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In Memoriam

SBU notes passing of former presidents
Fr. Mathias Doyle, O.F.M., president of St. Bonaventure for
15 years, died June 16 at age 82. A Franciscan friar for 58
years and a priest for 54, Fr. Mathias was president of St.
Bonaventure from 1975 to 1990, the third-longest presiden-
tial tenure in university history.
"His leadership style was quiet
and lacking in drama but his steady
hand on the wheel kept the univer-
sity moving forward while integrat-
ing new demands and welcoming
new generations," said Sr. Margaret
Carney, O.S.F., university president.
"The fact that Matt was happy to
live out his days at Siena says much
about his commitment to higher ed-
ucation. I was always grateful for his
warm welcome and supportive
Fr. Mathias led St. Bonaventure during a time when major
institutional changes were underway. The Board of Trustees
appointed its first lay leaders. Mt. Irenaeus, the Franciscan
mountain retreat in Allegany County, was established. Christ
the King Seminary had just moved in 1974 from Francis Hall to
East Aurora. Athletics moved to Division I in all 14 sports.
On campus, major additions included the John J. Murphy
Professional Building, the Garden Apartments, a new friary, the
observatory, and an addition to Plassmann Hall.
"During these years, the work to build endowments, profes-
sionalize fundraising, and manage the ever-present twin reali-
ties of enrollment and finances kept Fr. Matt focused on
keeping the university in good institutional health," Sr. Mar-
garet said.
Fr. Mathias earned a bachelor's degree in history and political
science from Siena College in 1955. He was received into the
Order of Friars Minor, Holy Name Province, on July 14, 1956.
He was ordained to the priesthood in Washington on March
17, 1962. He received his master's degree from Catholic Uni-
versity of America in Washington in 1965, and completed his
Ph.D. in political science from Notre Dame University in 1968.
Fr. Mathias' first assignment after studies was to Siena Col-
lege, where he was a professor of political science from
1968 to 1975. In 1975, Fr. Mathias was elected the 17th
president of St. Bonaventure. The youngest friar ever se-
lected for the position, his 15-year term in office is exceeded
only by that of Fr. Thomas Plassmann, O.F.M., who served 29
years, and Fr. Joseph Butler, O.F.M., who served 24 years.
Doyle Hall on campus is named after him.
From 1990 to 1991, Fr. Mathias served as the first Admin-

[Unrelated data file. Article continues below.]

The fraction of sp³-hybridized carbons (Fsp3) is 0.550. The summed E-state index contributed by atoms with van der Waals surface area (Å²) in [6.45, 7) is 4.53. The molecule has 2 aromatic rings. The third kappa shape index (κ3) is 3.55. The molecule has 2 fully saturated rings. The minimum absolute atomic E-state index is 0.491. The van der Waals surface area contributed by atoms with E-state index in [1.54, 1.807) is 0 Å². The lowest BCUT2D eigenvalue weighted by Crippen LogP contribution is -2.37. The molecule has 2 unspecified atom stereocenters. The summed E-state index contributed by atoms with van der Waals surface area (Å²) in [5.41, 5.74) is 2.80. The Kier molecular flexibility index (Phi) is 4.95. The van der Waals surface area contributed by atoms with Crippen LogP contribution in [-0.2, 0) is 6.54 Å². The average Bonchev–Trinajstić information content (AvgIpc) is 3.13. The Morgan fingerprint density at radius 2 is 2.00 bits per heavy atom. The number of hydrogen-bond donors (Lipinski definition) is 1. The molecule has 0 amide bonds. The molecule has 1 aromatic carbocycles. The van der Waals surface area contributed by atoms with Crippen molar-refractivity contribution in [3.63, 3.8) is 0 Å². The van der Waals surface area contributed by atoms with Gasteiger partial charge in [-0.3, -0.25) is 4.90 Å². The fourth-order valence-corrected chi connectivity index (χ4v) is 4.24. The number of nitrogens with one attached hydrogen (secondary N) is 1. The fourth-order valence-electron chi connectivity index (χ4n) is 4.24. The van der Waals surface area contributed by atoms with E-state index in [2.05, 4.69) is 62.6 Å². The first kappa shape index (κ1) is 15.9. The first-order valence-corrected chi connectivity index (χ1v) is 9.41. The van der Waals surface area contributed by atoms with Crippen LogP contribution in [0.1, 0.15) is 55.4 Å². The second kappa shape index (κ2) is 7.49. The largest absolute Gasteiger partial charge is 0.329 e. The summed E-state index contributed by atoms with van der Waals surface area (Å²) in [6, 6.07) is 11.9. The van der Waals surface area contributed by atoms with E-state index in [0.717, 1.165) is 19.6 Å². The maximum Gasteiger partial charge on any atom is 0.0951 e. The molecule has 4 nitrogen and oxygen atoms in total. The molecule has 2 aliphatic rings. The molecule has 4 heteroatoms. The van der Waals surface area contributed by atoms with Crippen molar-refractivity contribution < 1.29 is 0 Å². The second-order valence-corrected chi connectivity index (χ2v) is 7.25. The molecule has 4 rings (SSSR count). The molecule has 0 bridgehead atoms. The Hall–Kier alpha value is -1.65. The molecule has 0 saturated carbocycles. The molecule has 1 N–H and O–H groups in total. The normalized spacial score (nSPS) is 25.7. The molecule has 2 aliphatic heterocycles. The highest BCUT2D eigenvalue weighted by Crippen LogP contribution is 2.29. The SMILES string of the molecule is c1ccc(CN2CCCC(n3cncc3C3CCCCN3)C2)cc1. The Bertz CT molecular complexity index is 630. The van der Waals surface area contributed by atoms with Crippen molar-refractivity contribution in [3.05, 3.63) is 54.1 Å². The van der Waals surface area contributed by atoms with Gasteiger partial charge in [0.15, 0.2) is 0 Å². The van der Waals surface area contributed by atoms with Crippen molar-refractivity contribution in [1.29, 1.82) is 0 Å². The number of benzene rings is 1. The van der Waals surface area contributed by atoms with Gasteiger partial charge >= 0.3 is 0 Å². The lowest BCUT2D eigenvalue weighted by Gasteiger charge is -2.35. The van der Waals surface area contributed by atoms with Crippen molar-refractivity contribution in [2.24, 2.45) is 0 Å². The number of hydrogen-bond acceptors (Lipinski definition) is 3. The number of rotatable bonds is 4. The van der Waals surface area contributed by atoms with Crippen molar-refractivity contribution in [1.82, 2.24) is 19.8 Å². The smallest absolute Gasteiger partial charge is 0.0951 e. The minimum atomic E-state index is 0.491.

istrator's Fellow with the U.S. Agency for International Devel-
opment (AID) in Washington, D.C. He was also special
consultant to the office of Congressman Amory Houghton.
Fr. Mathias was assigned to St. Anthony Shrine in Boston
in 1991, where he ministered for two years. Then, in 1993,
he returned to St. Bonaventure as professor of political sci-
ence and served in that capacity for the next seven years.
Dr. Robert J. Wickenheiser,* the 19th president of St.
Bonaventure and the university's first lay president, died
Nov. 25, 2015.
He was the former president of Mount St. Mary's Univer-
sity in Emmitsburg, Maryland,
where, at one time, he was the
youngest college president in the
United States, and where he served
for 16 years. The Maryland State
Senate recognized his "exemplary
leadership" during his tenure at the
Mount. He also served as president
of the Princeton Adult School and
was an assistant professor at Prince-
ton University in New Jersey, where
he taught for seven years.
"Bob Wickenheiser was brought
to this university at a time of dire financial stress. His work
in turning that around created both support for his leader-
ship and criticism of his means of fulfilling that need," said
University President Sr. Margaret Carney, O.S.F.
"While those disagreements were always part of the SBU
landscape, Bob continued to serve with energy and hope-
fulness and to welcome new faculty in whom he saw a
bright future. I hope that he has found the great peace that
is the promise of God, whom he sought to serve through-
out his life," she said.
Wickenheiser received his doctorate and master's in Eng-
lish literature from the University of Minnesota in 1970, and
his Bachelor of Arts in philosophy from St. Benedict's Col-
lege and Abbey in Atchison, Kan., in 1965.
He was a collector of books, passionately specializing in
the 17th century poet John Milton and the contemplative
poems of George Herbert.
A scholar of John Milton, he amassed one the largest li-
braries of his works. He built his collection over the years,
and devoted his life to preserving and enhancing the repu-
tation of John Milton.
Today, his collection of books and artwork, more than
6,000 volumes, is housed at the University of South Car-
olina. Its special focus on illustrated editions makes it per-
haps the most comprehensive collection ever of Milton
illustration, from the first illustrated edition of "Paradise
Lost" (1688) through all the major illustrators that follow.
A descriptive catalogue, "The Robert J. Wickenheiser Col-
lection of John Milton at the University of South Carolina: A
Descriptive Account with Illustrations," was published in
Wickenheiser was a devout Catholic, spending some time
with the Benedictine order followed by a life of devotion to
Catholic education and scholarship, which was in evidence
as he sought to support regional Catholic high schools dur-
ing his term as president.
He was an active member of St. John's Parish in Olean.
Fr. Mathias Doyle, O.F.M.
Dr. Robert J. Wickenheiser
* Member of St. Bonaventure's Seraphim Legacy Society